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Do musicians ever wonder why they have two ears?
As a record producer and A&R man on the French music scene, I always
why artists hardly ever think about why they have two ears. Obviously, it has a lot to do with
successful communication, but communicating what? Close your
eyes and listen. Now, try that in the jungle at night and you'll come closer to the answer.
Your brain only knows
where a sound comes from because you have
two ears. One is enough to recognize sound, but only two can evaluate distance
location. Your very basic instinct, as a living entity, tells you
only have one priority: reproduction of the species.
To do that you have to stay alive! Thus, your two ears are an important part of your survival
While you don't live in the jungle any more, (rather the concrete jungle), your
surroundings can still shorten your life.
What has at
this got to do with music? Because of this basic instinct
to survive, all
beings fear the unknown. Suppose
is too much sonic and musical information for your brain to deal with
given time in a musical piece. What would your natural reflex reaction be? Your brain
urge you to flee, to get away from there, because it is programmed by nature
you safe from danger. A "confused environment" might be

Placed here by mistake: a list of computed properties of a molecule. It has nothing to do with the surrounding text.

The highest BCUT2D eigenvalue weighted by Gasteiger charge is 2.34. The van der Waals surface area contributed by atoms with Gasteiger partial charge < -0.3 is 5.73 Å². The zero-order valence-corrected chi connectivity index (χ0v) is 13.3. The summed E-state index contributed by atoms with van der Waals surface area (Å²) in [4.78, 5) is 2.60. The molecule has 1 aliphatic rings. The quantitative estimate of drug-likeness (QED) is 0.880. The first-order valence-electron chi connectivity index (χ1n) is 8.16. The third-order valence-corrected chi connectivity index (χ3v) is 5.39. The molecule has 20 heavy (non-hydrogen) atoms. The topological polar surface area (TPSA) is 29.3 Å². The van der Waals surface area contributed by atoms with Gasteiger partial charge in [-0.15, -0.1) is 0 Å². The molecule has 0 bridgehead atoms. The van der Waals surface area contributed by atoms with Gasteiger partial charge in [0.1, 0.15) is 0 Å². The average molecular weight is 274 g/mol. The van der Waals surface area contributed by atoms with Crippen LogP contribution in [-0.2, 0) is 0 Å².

So the very first question I ask myself as an arranger or producer
is, is the musical message confused?
or is it clear and understandable?
A follow-up question might be, is there enough excitement
music to keep the listener on guard?
You have to keep things relatively
and simple so that listeners don't get scared away, while at the same time keeping
the song interesting and edgy
enough to keep the listener's senses sharp so they
get bored. This is true regardless of the musical style.
Listen to your favorite records with this in mind and note
much detail there really is in each of the songs. More than likely, your favorite
songs contain minute changes,
placing sounds in
and moving them around a bit to keep your brain excited.
how much is done to keep the audible message clear and not confused. This, to me, is a
major aspect of a producer's
When some A&R person says
your music is too complicated,
remember that, as Miles Davis used to say (quoting Stravinsky), "Less
is More." Ignoring those basics will
make your music difficult to
credits on 150 indie records marketed and selling well and 20
behind a mixing board.
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